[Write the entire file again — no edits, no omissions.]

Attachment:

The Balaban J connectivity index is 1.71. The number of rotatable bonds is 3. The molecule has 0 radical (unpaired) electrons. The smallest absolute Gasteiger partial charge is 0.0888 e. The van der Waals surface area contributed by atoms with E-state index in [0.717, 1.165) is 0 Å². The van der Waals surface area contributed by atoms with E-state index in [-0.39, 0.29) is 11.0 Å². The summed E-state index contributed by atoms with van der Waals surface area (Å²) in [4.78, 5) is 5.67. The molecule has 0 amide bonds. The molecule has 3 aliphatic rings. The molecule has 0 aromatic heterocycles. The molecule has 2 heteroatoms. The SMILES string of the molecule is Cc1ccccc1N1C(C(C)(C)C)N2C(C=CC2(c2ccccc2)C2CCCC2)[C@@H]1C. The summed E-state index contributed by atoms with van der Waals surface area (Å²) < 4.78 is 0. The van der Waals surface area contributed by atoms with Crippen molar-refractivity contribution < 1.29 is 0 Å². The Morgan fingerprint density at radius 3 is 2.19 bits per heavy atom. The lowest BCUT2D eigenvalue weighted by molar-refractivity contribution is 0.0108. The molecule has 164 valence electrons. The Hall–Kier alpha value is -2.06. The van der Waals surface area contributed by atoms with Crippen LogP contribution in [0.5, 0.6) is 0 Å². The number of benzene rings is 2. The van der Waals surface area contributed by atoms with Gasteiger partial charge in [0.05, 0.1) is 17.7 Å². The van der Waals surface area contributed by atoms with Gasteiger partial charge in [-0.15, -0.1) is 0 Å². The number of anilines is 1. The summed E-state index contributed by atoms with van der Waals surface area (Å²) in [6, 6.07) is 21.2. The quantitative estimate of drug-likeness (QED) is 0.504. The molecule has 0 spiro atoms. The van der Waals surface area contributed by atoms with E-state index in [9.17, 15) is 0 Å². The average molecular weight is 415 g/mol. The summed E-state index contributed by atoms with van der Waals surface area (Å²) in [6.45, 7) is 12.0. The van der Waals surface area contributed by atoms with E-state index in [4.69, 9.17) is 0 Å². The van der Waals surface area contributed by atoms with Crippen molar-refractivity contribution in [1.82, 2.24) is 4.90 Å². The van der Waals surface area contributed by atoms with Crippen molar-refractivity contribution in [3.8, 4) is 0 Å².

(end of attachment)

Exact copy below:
The Balaban J connectivity index is 1.71. The number of rotatable bonds is 3. The molecule has 0 radical (unpaired) electrons. The smallest absolute Gasteiger partial charge is 0.0888 e. The van der Waals surface area contributed by atoms with E-state index in [0.717, 1.165) is 0 Å². The van der Waals surface area contributed by atoms with E-state index in [-0.39, 0.29) is 11.0 Å². The summed E-state index contributed by atoms with van der Waals surface area (Å²) in [4.78, 5) is 5.67. The molecule has 0 amide bonds. The molecule has 3 aliphatic rings. The molecule has 0 aromatic heterocycles. The molecule has 2 heteroatoms. The SMILES string of the molecule is Cc1ccccc1N1C(C(C)(C)C)N2C(C=CC2(c2ccccc2)C2CCCC2)[C@@H]1C. The summed E-state index contributed by atoms with van der Waals surface area (Å²) < 4.78 is 0. The van der Waals surface area contributed by atoms with Crippen molar-refractivity contribution < 1.29 is 0 Å². The Morgan fingerprint density at radius 3 is 2.19 bits per heavy atom. The lowest BCUT2D eigenvalue weighted by molar-refractivity contribution is 0.0108. The molecule has 164 valence electrons. The Hall–Kier alpha value is -2.06. The van der Waals surface area contributed by atoms with Crippen LogP contribution in [0.5, 0.6) is 0 Å². The number of benzene rings is 2. The van der Waals surface area contributed by atoms with Gasteiger partial charge in [0.05, 0.1) is 17.7 Å². The van der Waals surface area contributed by atoms with Gasteiger partial charge in [-0.15, -0.1) is 0 Å². The number of anilines is 1. The summed E-state index contributed by atoms with van der Waals surface area (Å²) in [6, 6.07) is 21.2. The quantitative estimate of drug-likeness (QED) is 0.504. The molecule has 0 spiro atoms. The van der Waals surface area contributed by atoms with E-state index in [9.17, 15) is 0 Å². The average molecular weight is 415 g/mol. The summed E-state index contributed by atoms with van der Waals surface area (Å²) in [6.45, 7) is 12.0. The van der Waals surface area contributed by atoms with E-state index in [4.69, 9.17) is 0 Å². The van der Waals surface area contributed by atoms with Crippen molar-refractivity contribution in [1.82, 2.24) is 4.90 Å². The van der Waals surface area contributed by atoms with Crippen molar-refractivity contribution in [3.8, 4) is 0 Å².